22. Liri-Garigliano: Important for agriculture and strategic during conflicts.
  23. Livenza: Renowned for scenic beauty and outdoor activities.
  24. Maira: Cherished for pristine mountain landscapes.
  25. Metauro: Steeped in history, and witnessed ancient battles.
  26. Nera: The Nera river’s tributary formed the spectacular Cascata delle Marmore waterfalls over thousands of years of erosion through limestone rock.
  27. Noce: Flows through stunning alpine landscapes.
  28. Ofanto: The Ofanto hosts a diverse ichthyofauna (fish life) of over 40 fish species including the threatened Italian barbel and Vairone.
  29. Oglio: Provides water for agriculture and hydroelectricity.
  30. Olona: Offers serene spots for relaxation and fishing.

  31. Ombrone: Flows through picturesque Tuscan landscapes.
  32. Panaro: Offers opportunities for outdoor activities.
  33. Piave: Its waters once marked part of the World War I frontline during the Battle of Caporetto.
  34. Platani: Surrounded by lush vegetation and wildlife.
  35. Po: Major transportation route and supports agriculture.
  36. Reno: The Reno river valley contains mineral and salt springs that supplied the historic development of spa towns such as Porretta Terme.
  37. Riu: The Riu Mannu canyon contains rich fossil deposits that provide insight into Sardinia’s prehistoric inhabitants and geological shifts.
  38. Roia: The Roia is one of the last undammed rivers in the region and home to wildlife including otters and trout.
  39. Sangro: The clear waters of the upper Sangro valley host the endangered Marsican brown bear.
  40. Sarca-Mincio: Sarca-Mincio National Park contains over 1,000 plant species, including unique orchids and aquatic flowers.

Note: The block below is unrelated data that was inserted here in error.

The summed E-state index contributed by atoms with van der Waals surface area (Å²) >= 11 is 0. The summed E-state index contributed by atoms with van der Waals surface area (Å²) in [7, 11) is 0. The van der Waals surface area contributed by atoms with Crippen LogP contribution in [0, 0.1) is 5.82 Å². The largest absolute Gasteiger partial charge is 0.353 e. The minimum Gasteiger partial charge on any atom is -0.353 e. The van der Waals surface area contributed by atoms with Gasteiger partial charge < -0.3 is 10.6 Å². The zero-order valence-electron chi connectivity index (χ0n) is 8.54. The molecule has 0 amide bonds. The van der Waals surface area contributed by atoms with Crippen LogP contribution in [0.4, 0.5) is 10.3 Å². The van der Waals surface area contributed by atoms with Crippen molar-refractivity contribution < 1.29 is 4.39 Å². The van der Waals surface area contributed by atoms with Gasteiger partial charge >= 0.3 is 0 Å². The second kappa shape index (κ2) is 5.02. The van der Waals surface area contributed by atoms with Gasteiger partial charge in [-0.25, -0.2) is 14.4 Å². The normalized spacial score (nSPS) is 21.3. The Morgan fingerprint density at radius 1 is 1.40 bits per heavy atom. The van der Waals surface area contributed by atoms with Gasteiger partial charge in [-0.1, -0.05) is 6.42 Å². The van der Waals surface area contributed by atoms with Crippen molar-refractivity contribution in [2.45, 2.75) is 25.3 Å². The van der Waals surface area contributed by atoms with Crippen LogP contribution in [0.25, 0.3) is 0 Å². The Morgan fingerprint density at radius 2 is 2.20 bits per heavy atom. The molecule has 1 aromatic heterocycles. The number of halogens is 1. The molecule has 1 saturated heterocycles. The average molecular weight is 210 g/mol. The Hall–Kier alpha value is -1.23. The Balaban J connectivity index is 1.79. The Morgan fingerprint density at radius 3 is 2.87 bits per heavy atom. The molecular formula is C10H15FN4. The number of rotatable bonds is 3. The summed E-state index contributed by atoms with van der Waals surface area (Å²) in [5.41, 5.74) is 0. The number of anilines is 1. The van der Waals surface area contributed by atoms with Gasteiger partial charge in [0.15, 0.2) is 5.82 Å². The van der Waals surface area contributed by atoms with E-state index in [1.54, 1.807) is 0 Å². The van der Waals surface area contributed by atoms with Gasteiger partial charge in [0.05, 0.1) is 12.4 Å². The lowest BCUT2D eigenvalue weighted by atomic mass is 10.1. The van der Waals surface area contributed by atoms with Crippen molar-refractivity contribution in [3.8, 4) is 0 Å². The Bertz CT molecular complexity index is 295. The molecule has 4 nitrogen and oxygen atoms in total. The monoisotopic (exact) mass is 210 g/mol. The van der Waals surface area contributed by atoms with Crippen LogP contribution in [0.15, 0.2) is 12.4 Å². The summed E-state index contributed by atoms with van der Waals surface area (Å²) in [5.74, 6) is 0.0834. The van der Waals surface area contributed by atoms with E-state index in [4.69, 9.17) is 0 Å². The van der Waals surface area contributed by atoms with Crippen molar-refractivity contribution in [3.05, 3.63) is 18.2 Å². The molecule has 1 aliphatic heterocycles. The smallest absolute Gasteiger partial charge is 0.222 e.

41. Savio: The Savio river’s lower bed shifted eastward after catastrophic flooding events in the 19th century.
  42. Scrivia: The Scrivia gorge contains Busalla Cathedral, built into the side of the valley in the 11th century.
  43. Secchia: Secchia’s valley contains fossilized whale skeletons providing insights into marine life 5 million years ago.
  44. Serchio: The Serchio saw the world’s first hydroelectric plant open at the beginning of the 20th century.
  45. Serio: A significant stretch was rerouted in an engineering project early last century to supply Bergamo with hydropower.
  46. Sesia: The Sesia valley has a long history of Walser Germanic settlement starting in medieval times.
  47. Simeto: The Simeto floods a protected wetland nature reserve every spring, supporting unique endemic species.
  48. Stura: The Stura basin contains dozens of archaeological sites due to the availability of flint and other useful minerals.
  49. Tagliamento: Tagliamento is one of the last major Alpine rivers without dams for its entire length.
  50. Tanaro: The Tanaro Valley produces rare, high-quality white truffles (Alba), which grow in symbiosis with native oak trees.

  51. Taro: The Taro River Valley has many castles and fortifications after playing an important role in medieval power struggles.
  52. Tartaro-Canalbianco-Po di Levante: It is the only river whose course runs between the Adige river and the Po river and flows into the Adriatic Sea.
  53. Tevere: The Tiber river enabled the rise of Rome through trade, irrigation, and defensive abilities.
  54. Ticino: Ticino river islands contain Benedictine abbeys with Romanesque architecture and important medieval frescoes.